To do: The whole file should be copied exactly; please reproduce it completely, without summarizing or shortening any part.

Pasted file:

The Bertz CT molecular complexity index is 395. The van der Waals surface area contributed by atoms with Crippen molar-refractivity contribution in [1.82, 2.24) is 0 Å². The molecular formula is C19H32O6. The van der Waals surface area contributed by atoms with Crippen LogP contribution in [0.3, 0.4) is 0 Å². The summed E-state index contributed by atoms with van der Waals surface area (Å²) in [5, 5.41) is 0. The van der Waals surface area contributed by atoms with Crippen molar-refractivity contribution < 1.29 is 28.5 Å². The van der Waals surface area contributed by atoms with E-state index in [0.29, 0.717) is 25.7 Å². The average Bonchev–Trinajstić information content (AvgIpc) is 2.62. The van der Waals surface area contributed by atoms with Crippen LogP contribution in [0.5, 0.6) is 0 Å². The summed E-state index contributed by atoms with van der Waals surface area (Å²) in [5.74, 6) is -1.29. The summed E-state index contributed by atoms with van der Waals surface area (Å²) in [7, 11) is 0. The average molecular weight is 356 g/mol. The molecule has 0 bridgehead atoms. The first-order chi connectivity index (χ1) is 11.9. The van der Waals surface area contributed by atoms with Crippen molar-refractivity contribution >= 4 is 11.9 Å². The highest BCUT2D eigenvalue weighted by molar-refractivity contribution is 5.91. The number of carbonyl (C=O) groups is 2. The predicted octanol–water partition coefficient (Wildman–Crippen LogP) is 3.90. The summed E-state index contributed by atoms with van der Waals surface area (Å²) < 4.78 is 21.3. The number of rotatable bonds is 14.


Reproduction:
The Bertz CT molecular complexity index is 395. The van der Waals surface area contributed by atoms with Crippen molar-refractivity contribution in [1.82, 2.24) is 0 Å². The molecular formula is C19H32O6. The van der Waals surface area contributed by atoms with Crippen LogP contribution in [0.3, 0.4) is 0 Å². The summed E-state index contributed by atoms with van der Waals surface area (Å²) in [5, 5.41) is 0. The van der Waals surface area contributed by atoms with Crippen molar-refractivity contribution < 1.29 is 28.5 Å². The van der Waals surface area contributed by atoms with E-state index in [0.29, 0.717) is 25.7 Å². The average Bonchev–Trinajstić information content (AvgIpc) is 2.62. The van der Waals surface area contributed by atoms with Crippen LogP contribution in [0.5, 0.6) is 0 Å². The summed E-state index contributed by atoms with van der Waals surface area (Å²) in [5.74, 6) is -1.29. The summed E-state index contributed by atoms with van der Waals surface area (Å²) in [7, 11) is 0. The average molecular weight is 356 g/mol. The molecule has 0 bridgehead atoms. The first-order chi connectivity index (χ1) is 11.9. The van der Waals surface area contributed by atoms with Crippen molar-refractivity contribution >= 4 is 11.9 Å². The highest BCUT2D eigenvalue weighted by molar-refractivity contribution is 5.91. The number of carbonyl (C=O) groups is 2. The predicted octanol–water partition coefficient (Wildman–Crippen LogP) is 3.90. The summed E-state index contributed by atoms with van der Waals surface area (Å²) < 4.78 is 21.3. The number of rotatable bonds is 14.